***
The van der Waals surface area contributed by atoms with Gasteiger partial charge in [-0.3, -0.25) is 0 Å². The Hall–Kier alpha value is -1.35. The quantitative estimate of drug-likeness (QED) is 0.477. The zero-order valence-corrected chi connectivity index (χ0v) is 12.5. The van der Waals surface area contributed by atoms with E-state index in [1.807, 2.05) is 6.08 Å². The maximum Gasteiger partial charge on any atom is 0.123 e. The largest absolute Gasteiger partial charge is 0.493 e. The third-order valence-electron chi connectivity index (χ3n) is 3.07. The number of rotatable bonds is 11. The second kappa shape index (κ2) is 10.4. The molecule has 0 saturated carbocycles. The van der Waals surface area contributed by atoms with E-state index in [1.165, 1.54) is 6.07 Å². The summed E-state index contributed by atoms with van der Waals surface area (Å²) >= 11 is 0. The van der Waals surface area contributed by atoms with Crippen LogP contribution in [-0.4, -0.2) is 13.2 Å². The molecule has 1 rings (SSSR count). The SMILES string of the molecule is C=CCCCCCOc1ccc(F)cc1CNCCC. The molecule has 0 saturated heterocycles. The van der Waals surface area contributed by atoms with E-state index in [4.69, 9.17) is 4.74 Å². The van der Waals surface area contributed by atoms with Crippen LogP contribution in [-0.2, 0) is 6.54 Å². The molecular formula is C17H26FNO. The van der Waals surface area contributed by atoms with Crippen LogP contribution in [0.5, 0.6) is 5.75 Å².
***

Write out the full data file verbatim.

The van der Waals surface area contributed by atoms with Gasteiger partial charge in [-0.3, -0.25) is 0 Å². The Hall–Kier alpha value is -1.35. The quantitative estimate of drug-likeness (QED) is 0.477. The zero-order valence-corrected chi connectivity index (χ0v) is 12.5. The van der Waals surface area contributed by atoms with E-state index in [1.807, 2.05) is 6.08 Å². The maximum Gasteiger partial charge on any atom is 0.123 e. The largest absolute Gasteiger partial charge is 0.493 e. The third-order valence-electron chi connectivity index (χ3n) is 3.07. The number of rotatable bonds is 11. The second kappa shape index (κ2) is 10.4. The molecule has 0 saturated carbocycles. The van der Waals surface area contributed by atoms with E-state index in [1.165, 1.54) is 6.07 Å². The summed E-state index contributed by atoms with van der Waals surface area (Å²) >= 11 is 0. The van der Waals surface area contributed by atoms with Crippen LogP contribution in [-0.4, -0.2) is 13.2 Å². The molecule has 1 rings (SSSR count). The SMILES string of the molecule is C=CCCCCCOc1ccc(F)cc1CNCCC. The molecule has 0 saturated heterocycles. The van der Waals surface area contributed by atoms with E-state index in [4.69, 9.17) is 4.74 Å². The van der Waals surface area contributed by atoms with Crippen LogP contribution in [-0.2, 0) is 6.54 Å². The molecular formula is C17H26FNO. The van der Waals surface area contributed by atoms with Crippen LogP contribution in [0.5, 0.6) is 5.75 Å².